David Mattson
A Recipe for Killing: the “Trust Us” Argument of State Grizzly Bear Managers
Derek Royden
The Tragedy in Yemen
Ralph Nader
Breaking Through Power: It’s Easier Than We Think
Norman Pollack
Centrist Fascism: Lurching Forward
Guillermo R. Gil
Cell to Cell Communication: On How to Become Governor of Puerto Rico
Mateo Pimentel
You, Me, and the Trolley Make Three
Cathy Breen
“Today Is One of the Heaviest Days of My Life”
October 24, 2016
John Steppling
The Unwoke: Sleepwalking into the Nightmare
Oscar Ortega
Clinton’s Troubling Silence on the Dakota Access Pipeline
Patrick Cockburn
Aleppo vs. Mosul: Media Biases
John Grant
Humanizing Our Militarized Border
Franklin Lamb
US-led Sanctions Targeting Syria Risk Adjudication as War Crimes
Paul Bentley
There Must Be Some Way Out of Here: the Silence of Dylan
Norman Pollack
Militarism: The Elephant in the Room
Patrick Bosold
Dakota Access Oil Pipeline: Invite CEO to Lunch, Go to Jail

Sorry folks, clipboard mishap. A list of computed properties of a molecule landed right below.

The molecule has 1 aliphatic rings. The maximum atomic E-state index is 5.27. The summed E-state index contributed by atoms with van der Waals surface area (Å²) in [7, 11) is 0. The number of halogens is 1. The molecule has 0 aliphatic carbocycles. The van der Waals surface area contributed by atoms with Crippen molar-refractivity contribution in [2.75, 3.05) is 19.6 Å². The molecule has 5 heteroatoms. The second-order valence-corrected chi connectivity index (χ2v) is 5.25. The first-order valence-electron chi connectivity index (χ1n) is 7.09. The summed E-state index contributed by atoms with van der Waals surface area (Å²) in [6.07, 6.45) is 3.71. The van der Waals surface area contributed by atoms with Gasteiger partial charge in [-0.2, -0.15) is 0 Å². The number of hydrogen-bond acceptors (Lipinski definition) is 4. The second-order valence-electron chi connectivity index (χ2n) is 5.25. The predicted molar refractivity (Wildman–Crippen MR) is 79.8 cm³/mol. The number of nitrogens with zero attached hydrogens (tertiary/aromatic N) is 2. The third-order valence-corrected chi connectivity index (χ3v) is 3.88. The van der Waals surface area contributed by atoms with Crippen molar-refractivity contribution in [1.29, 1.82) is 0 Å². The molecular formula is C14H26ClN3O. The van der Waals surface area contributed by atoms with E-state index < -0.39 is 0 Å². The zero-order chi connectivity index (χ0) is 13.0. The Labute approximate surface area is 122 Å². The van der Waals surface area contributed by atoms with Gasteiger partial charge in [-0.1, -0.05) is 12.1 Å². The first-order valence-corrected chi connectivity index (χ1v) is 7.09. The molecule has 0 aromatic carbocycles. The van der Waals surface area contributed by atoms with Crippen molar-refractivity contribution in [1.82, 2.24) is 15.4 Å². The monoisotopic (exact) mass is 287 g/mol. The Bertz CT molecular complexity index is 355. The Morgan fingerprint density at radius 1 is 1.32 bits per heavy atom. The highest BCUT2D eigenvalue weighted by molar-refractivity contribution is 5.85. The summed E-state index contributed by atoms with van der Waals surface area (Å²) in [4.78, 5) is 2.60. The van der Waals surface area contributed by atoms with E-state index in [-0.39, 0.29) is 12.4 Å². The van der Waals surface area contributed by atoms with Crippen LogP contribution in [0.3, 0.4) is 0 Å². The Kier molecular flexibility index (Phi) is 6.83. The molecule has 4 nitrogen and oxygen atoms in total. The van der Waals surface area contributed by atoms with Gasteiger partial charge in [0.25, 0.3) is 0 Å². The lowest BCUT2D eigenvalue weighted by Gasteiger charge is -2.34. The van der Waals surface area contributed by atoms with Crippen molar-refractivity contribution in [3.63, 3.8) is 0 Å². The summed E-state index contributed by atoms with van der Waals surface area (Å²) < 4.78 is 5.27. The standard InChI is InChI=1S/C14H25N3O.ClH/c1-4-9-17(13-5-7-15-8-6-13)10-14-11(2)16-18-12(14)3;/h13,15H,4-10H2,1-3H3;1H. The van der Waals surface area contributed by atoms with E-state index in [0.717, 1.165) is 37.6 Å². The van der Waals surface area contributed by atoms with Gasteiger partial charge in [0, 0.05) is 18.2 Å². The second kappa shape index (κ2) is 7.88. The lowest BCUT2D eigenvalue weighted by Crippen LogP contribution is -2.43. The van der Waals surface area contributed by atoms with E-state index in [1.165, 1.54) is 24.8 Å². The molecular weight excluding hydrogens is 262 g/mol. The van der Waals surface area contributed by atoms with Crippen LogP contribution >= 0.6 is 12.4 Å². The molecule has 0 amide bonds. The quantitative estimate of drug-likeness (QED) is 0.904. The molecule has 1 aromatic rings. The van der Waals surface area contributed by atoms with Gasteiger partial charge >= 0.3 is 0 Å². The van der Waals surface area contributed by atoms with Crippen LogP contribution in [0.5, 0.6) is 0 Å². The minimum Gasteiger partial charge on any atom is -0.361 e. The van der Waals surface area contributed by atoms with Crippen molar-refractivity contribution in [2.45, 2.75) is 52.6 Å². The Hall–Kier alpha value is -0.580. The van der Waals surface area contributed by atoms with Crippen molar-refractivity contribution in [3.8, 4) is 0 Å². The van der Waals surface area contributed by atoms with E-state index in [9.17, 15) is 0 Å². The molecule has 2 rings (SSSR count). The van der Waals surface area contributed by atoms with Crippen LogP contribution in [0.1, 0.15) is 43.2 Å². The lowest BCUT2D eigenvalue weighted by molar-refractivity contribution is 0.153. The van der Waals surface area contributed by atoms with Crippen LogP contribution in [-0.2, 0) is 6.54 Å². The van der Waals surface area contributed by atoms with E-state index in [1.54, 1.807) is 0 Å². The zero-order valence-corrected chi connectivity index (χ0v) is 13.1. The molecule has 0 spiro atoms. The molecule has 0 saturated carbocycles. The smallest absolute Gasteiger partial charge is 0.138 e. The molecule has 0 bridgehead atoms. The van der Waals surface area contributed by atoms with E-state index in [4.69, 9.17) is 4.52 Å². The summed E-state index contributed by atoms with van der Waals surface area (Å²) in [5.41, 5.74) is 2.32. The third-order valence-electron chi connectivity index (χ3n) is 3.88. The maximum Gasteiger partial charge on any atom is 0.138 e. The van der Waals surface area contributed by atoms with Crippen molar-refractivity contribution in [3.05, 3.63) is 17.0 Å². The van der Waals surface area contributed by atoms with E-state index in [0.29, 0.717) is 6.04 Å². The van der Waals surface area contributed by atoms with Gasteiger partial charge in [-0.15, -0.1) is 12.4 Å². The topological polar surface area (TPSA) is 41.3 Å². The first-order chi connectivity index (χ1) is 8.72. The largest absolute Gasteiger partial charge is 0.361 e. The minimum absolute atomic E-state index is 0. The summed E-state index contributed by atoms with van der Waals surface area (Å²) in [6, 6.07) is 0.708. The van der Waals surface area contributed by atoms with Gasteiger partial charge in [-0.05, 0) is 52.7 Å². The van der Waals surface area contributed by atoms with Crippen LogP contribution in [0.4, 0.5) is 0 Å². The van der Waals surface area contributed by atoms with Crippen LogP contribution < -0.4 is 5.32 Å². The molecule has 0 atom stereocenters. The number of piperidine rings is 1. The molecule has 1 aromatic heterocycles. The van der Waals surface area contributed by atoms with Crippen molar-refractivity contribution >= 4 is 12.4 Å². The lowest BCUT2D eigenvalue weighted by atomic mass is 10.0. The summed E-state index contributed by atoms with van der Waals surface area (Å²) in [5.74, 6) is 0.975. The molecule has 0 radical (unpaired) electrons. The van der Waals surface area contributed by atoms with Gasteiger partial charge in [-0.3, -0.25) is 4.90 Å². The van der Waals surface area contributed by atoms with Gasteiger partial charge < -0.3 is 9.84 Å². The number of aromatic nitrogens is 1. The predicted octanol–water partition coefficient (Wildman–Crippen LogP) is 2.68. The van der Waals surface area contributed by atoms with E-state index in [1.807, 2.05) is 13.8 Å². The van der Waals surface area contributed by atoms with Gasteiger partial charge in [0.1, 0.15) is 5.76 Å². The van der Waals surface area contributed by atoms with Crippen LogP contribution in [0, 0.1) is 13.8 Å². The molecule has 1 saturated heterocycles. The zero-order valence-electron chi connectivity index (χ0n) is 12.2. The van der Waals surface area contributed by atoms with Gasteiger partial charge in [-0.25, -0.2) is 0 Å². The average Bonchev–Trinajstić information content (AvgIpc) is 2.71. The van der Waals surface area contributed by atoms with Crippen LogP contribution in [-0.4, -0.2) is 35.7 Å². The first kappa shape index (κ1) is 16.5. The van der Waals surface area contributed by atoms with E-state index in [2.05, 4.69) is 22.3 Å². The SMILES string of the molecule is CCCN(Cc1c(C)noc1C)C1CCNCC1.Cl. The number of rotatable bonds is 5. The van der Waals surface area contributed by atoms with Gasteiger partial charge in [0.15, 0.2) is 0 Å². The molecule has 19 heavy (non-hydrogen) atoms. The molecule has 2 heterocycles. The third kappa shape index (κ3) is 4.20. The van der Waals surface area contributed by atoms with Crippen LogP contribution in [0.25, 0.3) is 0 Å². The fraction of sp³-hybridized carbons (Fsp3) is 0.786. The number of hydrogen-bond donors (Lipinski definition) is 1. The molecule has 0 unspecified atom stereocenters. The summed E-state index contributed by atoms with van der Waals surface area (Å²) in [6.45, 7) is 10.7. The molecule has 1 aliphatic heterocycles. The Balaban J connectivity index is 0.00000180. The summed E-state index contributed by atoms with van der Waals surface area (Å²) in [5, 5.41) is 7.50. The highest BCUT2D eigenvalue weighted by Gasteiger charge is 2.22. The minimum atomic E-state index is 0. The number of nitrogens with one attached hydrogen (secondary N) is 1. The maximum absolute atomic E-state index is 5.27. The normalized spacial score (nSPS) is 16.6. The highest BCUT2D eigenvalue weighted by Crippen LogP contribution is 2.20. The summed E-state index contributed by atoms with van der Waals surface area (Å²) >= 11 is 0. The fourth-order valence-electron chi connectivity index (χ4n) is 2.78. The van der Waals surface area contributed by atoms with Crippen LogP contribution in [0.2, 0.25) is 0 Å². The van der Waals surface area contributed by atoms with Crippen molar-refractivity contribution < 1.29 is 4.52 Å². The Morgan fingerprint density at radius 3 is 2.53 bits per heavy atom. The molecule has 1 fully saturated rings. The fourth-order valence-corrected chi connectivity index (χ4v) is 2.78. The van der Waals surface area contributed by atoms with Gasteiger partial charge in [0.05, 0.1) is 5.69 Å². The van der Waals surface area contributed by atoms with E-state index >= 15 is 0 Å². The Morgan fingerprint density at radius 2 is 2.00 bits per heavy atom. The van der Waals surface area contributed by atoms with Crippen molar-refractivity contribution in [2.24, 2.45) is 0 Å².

Paul Craig Roberts
Was Russia’s Hesitation in Syria a Strategic Mistake?
David Swanson
Of All the Opinions I’ve Heard on Syria
Weekend Edition
October 21, 2016
Friday - Sunday
John Wight
Hillary Clinton and the Brutal Murder of Gaddafi
Diana Johnstone
Hillary Clinton’s Strategic Ambition in a Nutshell
Jeffrey St. Clair
Roaming Charges: Trump’s Naked and Hillary’s Dead
John W. Whitehead
American Psycho: Sex, Lies and Politics Add Up to a Terrifying Election Season
Stephen Cooper
Hell on Earth in Alabama: Inside Holman Prison
Patrick Cockburn
13 Years of War: Mosul’s Frightening and Uncertain Future